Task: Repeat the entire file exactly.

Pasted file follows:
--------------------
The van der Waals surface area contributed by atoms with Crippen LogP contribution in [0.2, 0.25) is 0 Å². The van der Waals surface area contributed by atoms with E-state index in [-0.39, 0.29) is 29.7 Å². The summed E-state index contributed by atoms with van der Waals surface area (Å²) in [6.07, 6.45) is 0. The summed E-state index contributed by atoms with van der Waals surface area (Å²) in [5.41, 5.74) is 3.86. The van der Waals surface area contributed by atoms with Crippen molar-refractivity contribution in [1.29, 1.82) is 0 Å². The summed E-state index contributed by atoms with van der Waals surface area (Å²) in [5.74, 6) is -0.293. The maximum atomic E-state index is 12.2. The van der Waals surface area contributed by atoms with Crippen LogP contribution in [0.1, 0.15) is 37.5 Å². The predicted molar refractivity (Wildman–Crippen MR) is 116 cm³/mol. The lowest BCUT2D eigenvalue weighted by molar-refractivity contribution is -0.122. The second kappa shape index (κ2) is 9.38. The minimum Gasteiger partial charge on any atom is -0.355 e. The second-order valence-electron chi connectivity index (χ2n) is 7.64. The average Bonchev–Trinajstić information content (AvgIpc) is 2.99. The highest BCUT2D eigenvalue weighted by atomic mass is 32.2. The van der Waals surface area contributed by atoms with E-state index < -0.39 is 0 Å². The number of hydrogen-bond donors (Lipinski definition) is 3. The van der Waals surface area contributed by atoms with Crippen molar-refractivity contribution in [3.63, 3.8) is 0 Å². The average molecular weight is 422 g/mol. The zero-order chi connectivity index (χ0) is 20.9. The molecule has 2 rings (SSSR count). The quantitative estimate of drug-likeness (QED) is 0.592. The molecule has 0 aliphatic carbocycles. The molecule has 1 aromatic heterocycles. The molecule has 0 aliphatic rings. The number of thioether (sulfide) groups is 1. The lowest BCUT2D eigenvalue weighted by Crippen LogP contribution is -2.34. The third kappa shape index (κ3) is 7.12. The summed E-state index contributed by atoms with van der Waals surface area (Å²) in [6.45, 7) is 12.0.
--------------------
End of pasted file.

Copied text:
The van der Waals surface area contributed by atoms with Crippen LogP contribution in [0.2, 0.25) is 0 Å². The van der Waals surface area contributed by atoms with E-state index in [-0.39, 0.29) is 29.7 Å². The summed E-state index contributed by atoms with van der Waals surface area (Å²) in [6.07, 6.45) is 0. The summed E-state index contributed by atoms with van der Waals surface area (Å²) in [5.41, 5.74) is 3.86. The van der Waals surface area contributed by atoms with Crippen molar-refractivity contribution in [1.29, 1.82) is 0 Å². The summed E-state index contributed by atoms with van der Waals surface area (Å²) in [5.74, 6) is -0.293. The maximum atomic E-state index is 12.2. The van der Waals surface area contributed by atoms with Crippen LogP contribution in [0.1, 0.15) is 37.5 Å². The predicted molar refractivity (Wildman–Crippen MR) is 116 cm³/mol. The lowest BCUT2D eigenvalue weighted by molar-refractivity contribution is -0.122. The second kappa shape index (κ2) is 9.38. The minimum Gasteiger partial charge on any atom is -0.355 e. The second-order valence-electron chi connectivity index (χ2n) is 7.64. The average Bonchev–Trinajstić information content (AvgIpc) is 2.99. The highest BCUT2D eigenvalue weighted by atomic mass is 32.2. The van der Waals surface area contributed by atoms with E-state index < -0.39 is 0 Å². The number of hydrogen-bond donors (Lipinski definition) is 3. The van der Waals surface area contributed by atoms with Crippen molar-refractivity contribution in [3.63, 3.8) is 0 Å². The average molecular weight is 422 g/mol. The zero-order chi connectivity index (χ0) is 20.9. The molecule has 2 rings (SSSR count). The quantitative estimate of drug-likeness (QED) is 0.592. The molecule has 0 aliphatic carbocycles. The molecule has 1 aromatic heterocycles. The molecule has 0 aliphatic rings. The number of thioether (sulfide) groups is 1. The lowest BCUT2D eigenvalue weighted by Crippen LogP contribution is -2.34. The third kappa shape index (κ3) is 7.12. The summed E-state index contributed by atoms with van der Waals surface area (Å²) in [6.45, 7) is 12.0.